Molotov announced their separation in 2007, citing creative differences and industry conflicts, but the four-piece rock en español band didn't stop recording. They wrote and recorded new material independent of one another, before reuniting for a supporting tour of this new music. The resulting album, Eternamiente, is unusual in the sense that it's comprised of four mini-EPs (Hasta la Basura Se Separa, El Plan de Ayala, Sin Titolo, and Miss Canciones), each attributed to one of the members (Miguel Ángel Huidobro, Paco Ayala, Tito Fuentes, and Randy Ebright, respectively). It's kind of like the four separate, simultaneously released Kiss solo albums from 1978 (Paul Stanley, Gene Simmons, Ace Frehley, and Peter Criss), except these four-track EPs were released simultaneously as digital downloads, each with its own corresponding cover art, and later compiled onto a single CD, Eternamiente. The respective EPs are sequenced one after the other, and it's curious to note the differences in style between them; for example, Hasta la Basura Se Separa is ripping hardcore punk-style thrash-metal, whereas Miss Canciones is bilingual rap-metal. Fans should enjoy Eternamiente because it showcases the individual personalities that make the band what it is. But anyone who isn't already a fan should favor one of Molotov's earlier albums, which are more characteristic of the band as a whole and better overall listens. Recommendations include ¿Dónde Jugarán las Niñas? (1997), Apocalypshit (1999), and Dance and Dense Denso (2003).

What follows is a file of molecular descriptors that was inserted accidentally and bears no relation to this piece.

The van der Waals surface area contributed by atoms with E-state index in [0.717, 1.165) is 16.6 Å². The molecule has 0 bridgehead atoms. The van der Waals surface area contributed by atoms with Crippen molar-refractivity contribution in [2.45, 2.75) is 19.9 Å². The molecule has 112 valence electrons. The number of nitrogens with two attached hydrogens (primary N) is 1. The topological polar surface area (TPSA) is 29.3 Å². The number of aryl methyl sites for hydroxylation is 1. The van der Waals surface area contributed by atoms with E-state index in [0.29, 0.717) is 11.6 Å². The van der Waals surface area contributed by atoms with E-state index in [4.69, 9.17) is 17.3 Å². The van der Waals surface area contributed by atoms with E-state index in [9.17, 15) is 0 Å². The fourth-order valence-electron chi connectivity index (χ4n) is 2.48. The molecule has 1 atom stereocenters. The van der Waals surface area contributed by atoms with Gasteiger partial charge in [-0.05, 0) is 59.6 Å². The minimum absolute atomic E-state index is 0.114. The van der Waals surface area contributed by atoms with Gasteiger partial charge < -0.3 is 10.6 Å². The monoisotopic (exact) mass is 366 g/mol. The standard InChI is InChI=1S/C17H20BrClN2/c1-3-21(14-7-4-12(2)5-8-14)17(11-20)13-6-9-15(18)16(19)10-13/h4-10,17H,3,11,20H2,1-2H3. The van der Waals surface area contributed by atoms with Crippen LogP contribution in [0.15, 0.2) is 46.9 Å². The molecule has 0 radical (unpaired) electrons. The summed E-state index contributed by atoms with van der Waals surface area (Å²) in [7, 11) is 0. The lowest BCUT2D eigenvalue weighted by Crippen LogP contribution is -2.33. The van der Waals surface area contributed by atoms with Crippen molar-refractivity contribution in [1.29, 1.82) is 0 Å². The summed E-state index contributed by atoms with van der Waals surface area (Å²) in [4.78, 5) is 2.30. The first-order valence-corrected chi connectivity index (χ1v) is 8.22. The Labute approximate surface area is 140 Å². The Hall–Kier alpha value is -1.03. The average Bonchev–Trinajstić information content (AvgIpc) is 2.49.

AllMusic Review by Jason Birchmeier